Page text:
In the intervening decades, the USDA has become increasingly recalcitrant when it comes to animal protection. The USDA’s own Office of Inspector General (OIG) has determined time and time again that the agency is doing a woefully inadequate job of enforcing the AWA.

Access to information about the agency’s enforcement of the AWA is critical for advocates, scholars, and others to at least be able to hold the agency accountable—and to step in and help animals when the agency has failed them. In an information vacuum, this became virtually impossible.

Records Restored

Rather than addressing our litigation on the merits, the USDA engaged in a series of procedural delay tactics. Thankfully, Congress finally intervened, and late last year it enacted legislation requiring the USDA to restore access to the information it had removed years earlier. My co-plaintiffs and I have been carefully monitoring the agency’s compliance with that mandate.

First, some good news: So far, the agency seems to be complying with the disclosure mandates. With access to this critical information finally restored, we’ve just voluntarily dismissed our lawsuits. But, my review of the information now restored reveals a troubling problem.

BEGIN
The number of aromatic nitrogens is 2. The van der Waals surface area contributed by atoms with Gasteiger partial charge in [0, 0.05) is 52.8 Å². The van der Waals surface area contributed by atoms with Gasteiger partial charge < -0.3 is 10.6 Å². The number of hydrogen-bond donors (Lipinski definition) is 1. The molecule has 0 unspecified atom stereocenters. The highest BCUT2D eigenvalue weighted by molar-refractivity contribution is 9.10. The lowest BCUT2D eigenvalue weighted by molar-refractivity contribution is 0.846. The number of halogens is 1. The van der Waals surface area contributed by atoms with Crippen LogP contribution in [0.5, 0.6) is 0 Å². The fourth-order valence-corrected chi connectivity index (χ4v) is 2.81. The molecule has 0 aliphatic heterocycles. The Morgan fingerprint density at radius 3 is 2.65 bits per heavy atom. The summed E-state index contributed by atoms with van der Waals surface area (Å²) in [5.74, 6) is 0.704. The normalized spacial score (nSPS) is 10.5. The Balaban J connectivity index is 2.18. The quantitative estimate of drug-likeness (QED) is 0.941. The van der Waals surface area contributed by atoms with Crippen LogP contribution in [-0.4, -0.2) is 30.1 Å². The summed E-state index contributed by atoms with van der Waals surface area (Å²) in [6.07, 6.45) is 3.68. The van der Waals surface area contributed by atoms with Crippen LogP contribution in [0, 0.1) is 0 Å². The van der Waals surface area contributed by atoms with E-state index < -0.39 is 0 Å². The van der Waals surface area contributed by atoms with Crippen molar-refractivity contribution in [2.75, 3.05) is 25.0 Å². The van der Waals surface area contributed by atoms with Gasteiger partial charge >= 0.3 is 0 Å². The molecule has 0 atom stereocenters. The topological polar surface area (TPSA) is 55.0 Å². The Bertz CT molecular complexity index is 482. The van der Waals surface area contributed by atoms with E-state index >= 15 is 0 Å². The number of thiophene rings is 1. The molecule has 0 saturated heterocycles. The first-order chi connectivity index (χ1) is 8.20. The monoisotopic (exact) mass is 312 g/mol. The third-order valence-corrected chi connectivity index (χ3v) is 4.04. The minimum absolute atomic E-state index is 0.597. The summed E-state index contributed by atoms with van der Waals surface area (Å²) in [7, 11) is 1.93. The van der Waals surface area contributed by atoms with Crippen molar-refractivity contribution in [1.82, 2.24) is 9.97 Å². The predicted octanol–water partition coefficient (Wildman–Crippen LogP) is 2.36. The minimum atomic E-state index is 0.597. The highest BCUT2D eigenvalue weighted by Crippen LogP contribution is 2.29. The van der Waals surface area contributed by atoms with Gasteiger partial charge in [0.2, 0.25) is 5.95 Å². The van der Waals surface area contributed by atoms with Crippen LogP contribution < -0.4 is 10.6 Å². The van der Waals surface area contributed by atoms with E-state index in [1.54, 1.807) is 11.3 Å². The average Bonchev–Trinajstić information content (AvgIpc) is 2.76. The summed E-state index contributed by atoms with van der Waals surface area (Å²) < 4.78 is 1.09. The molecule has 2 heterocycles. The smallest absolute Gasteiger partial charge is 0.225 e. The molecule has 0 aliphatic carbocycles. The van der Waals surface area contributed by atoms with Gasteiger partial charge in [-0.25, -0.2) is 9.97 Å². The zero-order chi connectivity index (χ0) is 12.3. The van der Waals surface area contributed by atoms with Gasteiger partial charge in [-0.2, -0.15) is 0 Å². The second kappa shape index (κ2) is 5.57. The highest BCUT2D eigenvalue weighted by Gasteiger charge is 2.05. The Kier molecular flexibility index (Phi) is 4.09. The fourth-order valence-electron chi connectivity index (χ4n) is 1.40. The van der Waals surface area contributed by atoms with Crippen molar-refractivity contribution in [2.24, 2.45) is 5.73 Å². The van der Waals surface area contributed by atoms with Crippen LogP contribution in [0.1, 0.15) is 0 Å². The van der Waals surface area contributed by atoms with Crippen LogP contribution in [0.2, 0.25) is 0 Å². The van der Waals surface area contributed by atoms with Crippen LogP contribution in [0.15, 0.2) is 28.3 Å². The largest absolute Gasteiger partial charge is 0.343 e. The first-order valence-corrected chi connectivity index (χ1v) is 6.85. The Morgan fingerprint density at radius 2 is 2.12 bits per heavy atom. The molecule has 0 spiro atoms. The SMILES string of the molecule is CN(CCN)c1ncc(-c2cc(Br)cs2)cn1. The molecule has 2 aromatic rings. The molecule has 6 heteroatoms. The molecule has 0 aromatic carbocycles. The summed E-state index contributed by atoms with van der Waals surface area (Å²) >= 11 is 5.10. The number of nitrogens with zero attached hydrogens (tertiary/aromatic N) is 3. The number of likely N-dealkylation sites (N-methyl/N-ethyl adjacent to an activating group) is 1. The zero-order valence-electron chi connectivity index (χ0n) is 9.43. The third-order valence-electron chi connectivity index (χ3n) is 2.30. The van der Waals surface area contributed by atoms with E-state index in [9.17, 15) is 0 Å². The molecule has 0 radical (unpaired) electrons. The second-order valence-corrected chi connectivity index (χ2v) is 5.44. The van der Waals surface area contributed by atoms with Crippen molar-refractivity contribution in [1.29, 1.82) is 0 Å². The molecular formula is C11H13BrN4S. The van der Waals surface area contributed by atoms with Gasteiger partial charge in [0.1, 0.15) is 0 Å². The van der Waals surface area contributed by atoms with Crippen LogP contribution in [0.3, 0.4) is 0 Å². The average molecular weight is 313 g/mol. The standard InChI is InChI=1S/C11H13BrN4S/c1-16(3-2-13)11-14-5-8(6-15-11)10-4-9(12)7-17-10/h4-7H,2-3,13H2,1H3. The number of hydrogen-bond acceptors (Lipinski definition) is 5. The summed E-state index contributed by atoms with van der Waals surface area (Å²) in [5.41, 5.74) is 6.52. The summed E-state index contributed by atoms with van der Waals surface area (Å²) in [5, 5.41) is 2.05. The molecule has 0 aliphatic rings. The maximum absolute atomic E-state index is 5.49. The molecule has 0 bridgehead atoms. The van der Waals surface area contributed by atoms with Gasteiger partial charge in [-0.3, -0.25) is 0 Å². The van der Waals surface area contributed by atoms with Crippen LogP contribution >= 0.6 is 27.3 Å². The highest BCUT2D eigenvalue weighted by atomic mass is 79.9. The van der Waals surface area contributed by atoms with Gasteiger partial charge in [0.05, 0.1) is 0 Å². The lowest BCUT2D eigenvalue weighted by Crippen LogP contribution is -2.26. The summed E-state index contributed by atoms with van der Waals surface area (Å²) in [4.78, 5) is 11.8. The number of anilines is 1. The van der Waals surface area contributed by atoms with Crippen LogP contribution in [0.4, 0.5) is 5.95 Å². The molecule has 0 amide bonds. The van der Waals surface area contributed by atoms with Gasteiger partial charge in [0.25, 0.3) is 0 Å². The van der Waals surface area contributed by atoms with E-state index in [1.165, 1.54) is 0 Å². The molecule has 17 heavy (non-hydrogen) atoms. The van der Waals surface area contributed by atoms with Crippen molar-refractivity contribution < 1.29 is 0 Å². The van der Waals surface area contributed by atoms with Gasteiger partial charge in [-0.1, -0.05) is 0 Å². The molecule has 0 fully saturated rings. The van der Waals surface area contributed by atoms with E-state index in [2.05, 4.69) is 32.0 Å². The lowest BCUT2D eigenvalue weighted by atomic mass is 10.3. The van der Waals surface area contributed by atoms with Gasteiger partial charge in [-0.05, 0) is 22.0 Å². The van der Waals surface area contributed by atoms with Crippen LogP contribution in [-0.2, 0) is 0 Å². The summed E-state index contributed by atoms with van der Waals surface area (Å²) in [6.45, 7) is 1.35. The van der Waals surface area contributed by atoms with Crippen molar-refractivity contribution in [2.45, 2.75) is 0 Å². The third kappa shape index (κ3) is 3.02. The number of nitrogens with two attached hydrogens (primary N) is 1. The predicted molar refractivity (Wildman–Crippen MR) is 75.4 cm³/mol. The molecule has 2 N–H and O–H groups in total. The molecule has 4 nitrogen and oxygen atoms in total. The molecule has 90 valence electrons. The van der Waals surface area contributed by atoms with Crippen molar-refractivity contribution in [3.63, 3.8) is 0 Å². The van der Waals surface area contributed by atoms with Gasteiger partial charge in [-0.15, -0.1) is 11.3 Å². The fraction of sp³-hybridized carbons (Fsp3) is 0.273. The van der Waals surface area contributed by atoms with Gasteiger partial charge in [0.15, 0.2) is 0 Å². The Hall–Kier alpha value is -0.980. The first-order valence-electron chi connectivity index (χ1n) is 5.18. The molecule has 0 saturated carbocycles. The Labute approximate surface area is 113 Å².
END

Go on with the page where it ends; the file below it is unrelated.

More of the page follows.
The Need for a Federal Animal Protection Agency

The information that the USDA has now been forced to reveal underscores that our animal protection work is just beginning. The newly available information confirms my worst fears: The USDA’s enforcement of the AWA has declined so precipitously during the blackout as to be nearly non-existent.

In fiscal year 2016, before the blackout, the USDA initiated 252 AWA enforcement actions. Nevertheless, in May 2017, the USDA OIG advised that the agency “could make improvements in enforcement and inspection to ensure compliance with the AWA.”

Instead, the agency seems to have given up completely: According to the newly available records, since December 20, 2019—i.e, over the last seven months—the USDA has initiated just two AWA enforcement actions. Given that the agency regulates more than a million animals at more than 10,000 locations, that number is staggeringly low. Indeed, according to a sworn declaration that we recently secured in our litigation, “no settlement agreements have been entered into, or letters of warning issued, since December 20, 2019.” This is especially alarming when one considers that settlement agreements and warnings have long been the agency’s primary means of enforcing the AWA.